Recently, sharidama forming devices are becoming popular particularly in conveyor belt sushi shops. When vinegared rice is put into the device, sharidama are automatically formed. After tane is simply put on the sharidama, a nigiri-zushi is complete and served. This type of sushi is different from the quintessential nigiri-zushi that are made on the feeling of oneness generated between a sharidama and a topping by pressing them by hand.

How to make nori-maki

It is important to make nori-maki just before it is eaten. Roast laver to bring out the flavor as well as to make it crispy and roll up it and rice together quickly. When making a Kansai style sushi roll, the laver, not roasted, is rolled up firmly because letting it stand for a while before it is consumed is normal.

Place a half sheet of roasted laver on a makisu (sushi mat) so that the near side of the laver is aligned and put an appropriate amount of sushi rice on it properly. After spreading the rice on the laver from the left center to the right center, spread it up and down with 1 cm margin left on both sides. Place spices and ingredients in the center and roll up the makisu from the near side. Shape it cylindrically when a kanpyo roll is made and squarely when a tekka roll (tuna sushi roll) is made. Cut the roll into four pieces when a kanpyo roll is served and six pieces when a tekka roll is served.


There are words and phrases unique to the Edomae-zushi world including the words called 'sushi-kotoba' (sushi words) in ancient times and the jargons used among sushi chefs. Essentially, these jargons should not be used by customers.

Agari: green tea
Originally, the tea served before meal was called 'debana' and that served after meal 'agari.'

Aniki: not fresh tane


Odori: live tane

Gari: slices of ginger pickled in sweetened vinegar
Deriving from the feel of the material

Kan: one piece of nigiri-zushi is counted as one kan.

Gyoku: tamago-yaki (omelet)
Gyoku (玉) is also pronounced as tama, the same pronunciation as the 'tama' of 'tamago' (an egg).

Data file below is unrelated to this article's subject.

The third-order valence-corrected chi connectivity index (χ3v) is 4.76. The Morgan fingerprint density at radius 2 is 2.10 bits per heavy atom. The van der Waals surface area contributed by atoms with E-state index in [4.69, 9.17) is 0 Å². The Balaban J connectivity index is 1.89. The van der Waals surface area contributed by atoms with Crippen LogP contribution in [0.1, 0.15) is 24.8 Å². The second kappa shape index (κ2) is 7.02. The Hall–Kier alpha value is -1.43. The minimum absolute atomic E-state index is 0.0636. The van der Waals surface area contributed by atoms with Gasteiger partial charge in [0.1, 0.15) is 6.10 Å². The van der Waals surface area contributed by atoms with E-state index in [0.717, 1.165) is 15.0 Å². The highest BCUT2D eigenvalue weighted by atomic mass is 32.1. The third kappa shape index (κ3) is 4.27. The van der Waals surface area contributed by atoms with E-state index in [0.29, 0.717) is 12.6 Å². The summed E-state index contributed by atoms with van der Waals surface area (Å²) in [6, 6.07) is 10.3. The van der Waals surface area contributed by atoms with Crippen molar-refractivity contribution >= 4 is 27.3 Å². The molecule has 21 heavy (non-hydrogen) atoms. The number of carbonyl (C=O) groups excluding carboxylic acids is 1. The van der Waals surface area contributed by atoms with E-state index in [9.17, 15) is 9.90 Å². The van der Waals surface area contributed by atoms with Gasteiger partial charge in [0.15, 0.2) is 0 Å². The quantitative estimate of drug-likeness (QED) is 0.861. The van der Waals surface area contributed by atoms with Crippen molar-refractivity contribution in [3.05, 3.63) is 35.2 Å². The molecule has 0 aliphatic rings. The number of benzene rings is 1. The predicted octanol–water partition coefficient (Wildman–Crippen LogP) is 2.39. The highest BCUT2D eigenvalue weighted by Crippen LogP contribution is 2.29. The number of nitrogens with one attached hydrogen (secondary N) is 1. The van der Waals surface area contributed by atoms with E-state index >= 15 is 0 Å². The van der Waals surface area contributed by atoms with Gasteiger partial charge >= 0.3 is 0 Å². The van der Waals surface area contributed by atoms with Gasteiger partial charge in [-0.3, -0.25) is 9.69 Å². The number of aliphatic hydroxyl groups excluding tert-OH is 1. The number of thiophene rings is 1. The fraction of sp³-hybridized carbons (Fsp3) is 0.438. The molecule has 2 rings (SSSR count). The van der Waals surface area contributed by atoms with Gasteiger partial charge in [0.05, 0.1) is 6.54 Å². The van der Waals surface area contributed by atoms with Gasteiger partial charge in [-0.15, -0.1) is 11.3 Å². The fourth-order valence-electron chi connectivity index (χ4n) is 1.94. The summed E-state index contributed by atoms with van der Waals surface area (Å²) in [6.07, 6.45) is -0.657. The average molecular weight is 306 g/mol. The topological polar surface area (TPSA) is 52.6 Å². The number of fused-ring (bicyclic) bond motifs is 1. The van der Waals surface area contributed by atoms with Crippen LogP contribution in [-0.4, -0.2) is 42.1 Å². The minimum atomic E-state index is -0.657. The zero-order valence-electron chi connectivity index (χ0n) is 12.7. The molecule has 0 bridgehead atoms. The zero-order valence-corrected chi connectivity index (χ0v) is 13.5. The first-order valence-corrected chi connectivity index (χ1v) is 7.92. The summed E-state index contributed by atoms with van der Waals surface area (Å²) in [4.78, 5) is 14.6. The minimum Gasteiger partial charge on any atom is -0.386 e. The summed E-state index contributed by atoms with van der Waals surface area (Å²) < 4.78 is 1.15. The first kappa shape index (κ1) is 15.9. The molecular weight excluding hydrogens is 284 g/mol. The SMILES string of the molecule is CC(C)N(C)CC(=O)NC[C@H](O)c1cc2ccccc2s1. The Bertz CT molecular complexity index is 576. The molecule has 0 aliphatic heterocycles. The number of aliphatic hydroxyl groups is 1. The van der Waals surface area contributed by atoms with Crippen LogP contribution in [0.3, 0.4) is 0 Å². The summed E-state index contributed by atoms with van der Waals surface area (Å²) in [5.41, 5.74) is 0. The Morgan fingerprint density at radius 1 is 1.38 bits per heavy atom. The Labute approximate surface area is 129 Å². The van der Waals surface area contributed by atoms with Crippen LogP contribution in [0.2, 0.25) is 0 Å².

Shari: boiled rice, but referring to sushi rice at sushi shops.
Deriving from busshari (Buddha's ashes)

Tracing back to stand-up sushi shops ('tachi' means standing-up).

Zuke: tuna pickled in soy sauce

Tsukeba: a cooking place where sushi is made

Tsukedai: rest for putting sushi on the counter

Tsume: the salty-sweet sauce made by seasoning and boiling down conger broth
Deriving from 'nitsume' (boiling down).

Toro: fatty portion of tuna belly
Deriving from torottosita shitsukan (fatty texture).


Nikiri: soy sauce evaporated with sake or sweet sake
Used for applying to sushi, or as dipping sauce.

Neta: ingredients used for fillings and toppings
Reading tane backwards.

Murasaki (literary, purple): soy sauce
Deriving from its color

Yama: indicating that there is no more neta. Bamboo grass is sometimes called yama.

The invention of Edomae-zushi

It is said that Edomae-nigiri-zushi was invented by Yohei HANAYA at the 'Yohei-zushi' in Ryogoku, or by Matsugoro SAKAIYA at the 'Matsuno-zushi' in Ataka. The first reference to Edomae-zushi is found in a senryu (humorous poem) in "Yanagidaru" (a collection of senryu) published in 1829: 'Sushi shaped by ninja's magic' (made in 1827).* Ninja's pressing his hands together at eye level before using ninja skills looks like shaping sushi by hand.

"Katei sushino-tsukekata" (How to make sushi at home) written by Seizaburo KOIZUMI, Yohei's great-grandchild gave a description which referred to "Matanu aoba" (Green leaves that do not wait) (hand-copied; Its whereabouts unknown; May be destroyed in an earthquake) written by 文久子, Yohei's grandchild. According to the description, there were some people who made nigiri-zushi in the past, but each piece, packed into a box partitioned with bamboo leaves, was lightly pressed for several hours. Because Yohei hated the pressing, he invented nigiri-haya-zuke (quintessential nigiri-zushi) so that sushi would be served just after it has been made. There are several theories about when Yohei started selling nigiri-hayazuke, but it may be around 1824.

"Kiyoshoran" (an en encyclopedic book on cultures) written in 1830 by Nobuyo KITAMURA pointed out that 'the Matsugasushi, having started operations in Fukagawa rokken bori early in the Bunka era (1804-1817), changed the sushi world completely,' which 'changed completely' can be interpreted in two ways. One interpretation is that sushi shops in Edo, as a result of the invention of nigiri-zushi, completely shifted their attention from the Kansai-area style sushi such as oshi-zushi (lightly-pressed piece of sushi topped with cooked ingredients) to nigiri-zushi. The other one is that the sushi shops started selling sushi at a higher price than before and other ones followed suit, which trend changed the sushi world completely.
The sushi shop was called 'Matsu-zushi' or 'Matsuga-zushi.'
However, these names came from 'Ataka no matsu' and Matsugoro, its owner, and the real name of the shop was 'Isago-zushi.'
The shop reportedly changed its name to 'Matsuno-zushi' later.

Nigiri-zushi established itself by the Bunsei era (1818 - 1831), and 'Yohei-zushi' and 'Matsuno-zushi' became the first shops that played an important role for that. Nigiri-zushi won the Edo people's heart, immediately spreading throughout the Edo City. As represented by the opening of the Edo style sushi shops in Osaka toward the end of Bunsei era and in Nagoya during Tenpo era 1831-1845), nigiri-zushi spread nationwide.